Spring is here. That means flowers. That means picnics in the park. That means the baseball season is throwing out its initial pitches. That also unfortunately means a lot of shows are going on hiatus. For some shows, it’s not a hiatus at all. It’s a final goodbye.
In terms of television, April/May is when most shows wrap-up their seasons. May is a particularly important month for networks, as finale season coincides with sweeps, the time when networks set their advertising rates based on the ratings for the month.
So if May means it’s starting to warm up outside, the shows are heating up as well.
Many of the highest rated broadcasts in television history happen in April and May. Here are the ten highest rated series finales of all-time.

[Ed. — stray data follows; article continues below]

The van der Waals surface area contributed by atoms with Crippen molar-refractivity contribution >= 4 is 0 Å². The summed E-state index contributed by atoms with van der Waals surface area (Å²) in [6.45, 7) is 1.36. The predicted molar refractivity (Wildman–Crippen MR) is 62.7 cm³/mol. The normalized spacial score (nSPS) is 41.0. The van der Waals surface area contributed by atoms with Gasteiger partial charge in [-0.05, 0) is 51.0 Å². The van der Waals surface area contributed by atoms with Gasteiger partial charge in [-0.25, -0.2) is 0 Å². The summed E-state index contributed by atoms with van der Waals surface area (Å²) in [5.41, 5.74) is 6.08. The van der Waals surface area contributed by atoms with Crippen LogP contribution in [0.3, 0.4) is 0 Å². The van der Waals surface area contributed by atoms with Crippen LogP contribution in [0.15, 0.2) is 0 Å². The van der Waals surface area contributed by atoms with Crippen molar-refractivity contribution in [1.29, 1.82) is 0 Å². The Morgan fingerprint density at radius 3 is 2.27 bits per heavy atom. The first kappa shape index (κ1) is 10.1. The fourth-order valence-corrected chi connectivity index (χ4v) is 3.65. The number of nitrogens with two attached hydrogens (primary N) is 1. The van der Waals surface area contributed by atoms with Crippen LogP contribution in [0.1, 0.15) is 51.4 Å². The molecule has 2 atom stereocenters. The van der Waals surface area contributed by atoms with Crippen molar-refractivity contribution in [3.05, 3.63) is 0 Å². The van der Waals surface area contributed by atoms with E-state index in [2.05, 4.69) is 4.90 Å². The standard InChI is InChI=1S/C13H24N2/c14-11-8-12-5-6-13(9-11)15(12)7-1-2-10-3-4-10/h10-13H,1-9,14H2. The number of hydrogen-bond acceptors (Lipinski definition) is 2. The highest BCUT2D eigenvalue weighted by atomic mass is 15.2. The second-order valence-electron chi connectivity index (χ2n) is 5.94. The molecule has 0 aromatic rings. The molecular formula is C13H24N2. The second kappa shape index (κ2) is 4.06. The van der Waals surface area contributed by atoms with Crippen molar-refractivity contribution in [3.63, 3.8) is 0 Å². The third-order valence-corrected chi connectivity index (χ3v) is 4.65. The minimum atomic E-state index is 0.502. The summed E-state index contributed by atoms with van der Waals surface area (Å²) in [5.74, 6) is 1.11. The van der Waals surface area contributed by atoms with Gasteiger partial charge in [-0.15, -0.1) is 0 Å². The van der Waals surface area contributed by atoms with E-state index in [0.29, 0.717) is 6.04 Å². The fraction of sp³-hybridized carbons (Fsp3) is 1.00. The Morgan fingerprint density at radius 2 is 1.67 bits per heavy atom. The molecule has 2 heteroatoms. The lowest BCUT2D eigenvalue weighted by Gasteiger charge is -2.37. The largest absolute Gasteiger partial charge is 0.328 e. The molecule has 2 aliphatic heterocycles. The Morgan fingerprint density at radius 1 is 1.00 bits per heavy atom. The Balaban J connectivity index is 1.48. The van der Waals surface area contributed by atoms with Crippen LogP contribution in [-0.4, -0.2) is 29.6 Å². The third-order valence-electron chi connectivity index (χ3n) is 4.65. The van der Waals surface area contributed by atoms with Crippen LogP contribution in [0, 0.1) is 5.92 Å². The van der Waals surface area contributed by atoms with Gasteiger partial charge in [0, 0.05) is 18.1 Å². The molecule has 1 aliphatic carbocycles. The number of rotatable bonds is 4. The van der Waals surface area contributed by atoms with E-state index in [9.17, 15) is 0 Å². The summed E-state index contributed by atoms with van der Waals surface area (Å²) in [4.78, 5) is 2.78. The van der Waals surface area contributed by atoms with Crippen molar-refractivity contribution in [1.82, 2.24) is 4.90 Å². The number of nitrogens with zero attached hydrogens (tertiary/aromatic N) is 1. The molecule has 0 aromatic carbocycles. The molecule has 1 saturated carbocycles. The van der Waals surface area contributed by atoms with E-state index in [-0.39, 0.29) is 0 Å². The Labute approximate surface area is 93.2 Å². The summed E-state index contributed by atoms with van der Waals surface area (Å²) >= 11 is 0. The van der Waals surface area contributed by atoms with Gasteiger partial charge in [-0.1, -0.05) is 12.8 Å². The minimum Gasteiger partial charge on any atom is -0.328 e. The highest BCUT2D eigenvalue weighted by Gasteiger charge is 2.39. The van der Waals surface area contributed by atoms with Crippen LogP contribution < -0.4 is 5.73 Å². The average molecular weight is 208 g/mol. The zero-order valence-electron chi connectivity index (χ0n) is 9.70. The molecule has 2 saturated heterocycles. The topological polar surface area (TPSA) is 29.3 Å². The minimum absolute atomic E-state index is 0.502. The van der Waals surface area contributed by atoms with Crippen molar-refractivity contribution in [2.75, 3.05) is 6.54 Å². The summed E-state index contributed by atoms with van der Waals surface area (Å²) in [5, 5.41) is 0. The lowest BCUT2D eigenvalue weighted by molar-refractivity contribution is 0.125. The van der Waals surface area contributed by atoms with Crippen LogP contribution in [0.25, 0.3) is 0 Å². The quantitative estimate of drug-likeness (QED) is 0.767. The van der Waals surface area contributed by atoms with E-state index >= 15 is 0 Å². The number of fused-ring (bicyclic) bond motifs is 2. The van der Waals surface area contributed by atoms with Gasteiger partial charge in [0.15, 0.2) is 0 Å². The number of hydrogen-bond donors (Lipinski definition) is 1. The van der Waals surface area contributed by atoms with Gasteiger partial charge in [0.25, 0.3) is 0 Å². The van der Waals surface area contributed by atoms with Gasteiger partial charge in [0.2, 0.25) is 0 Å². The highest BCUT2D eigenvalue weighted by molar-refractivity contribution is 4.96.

Note: Obviously there will be spoilers here, but all of these shows have been off the air for at least ten years, which in my opinion is enough of a reasonable length of time for the “spoiler” tag to be irrelevant.
On May 13, 2004, 33.7 million people tuned into see Dr. Frasier Crane deliver his last radio address at KACL. The episode ran an hour, as opposed to the usual 30 minutes. I was supposed you need a little bit more time when you are trying to incorporate a marriage, a childbirth, and a major relocation for the main character in one episode. This is one of the most lauded and beloved finales on the list. It was sentimental, yet it didn’t sacrifice the wit that made the show so popular for so long.
#9, Home Improvement
On May 25, 1999, 35.5 million people tuned into one last episode of “Tool Time.” The finale had some key moments in Improvement history. Al and Trudy got married. Tim ends his show, and moves with wife Jill to accommodate her new job. And most importantly, it is *finally* revealed that Wilson, the neighbor who could barely see over the backyard fence, has an entire face!
#8, Family Ties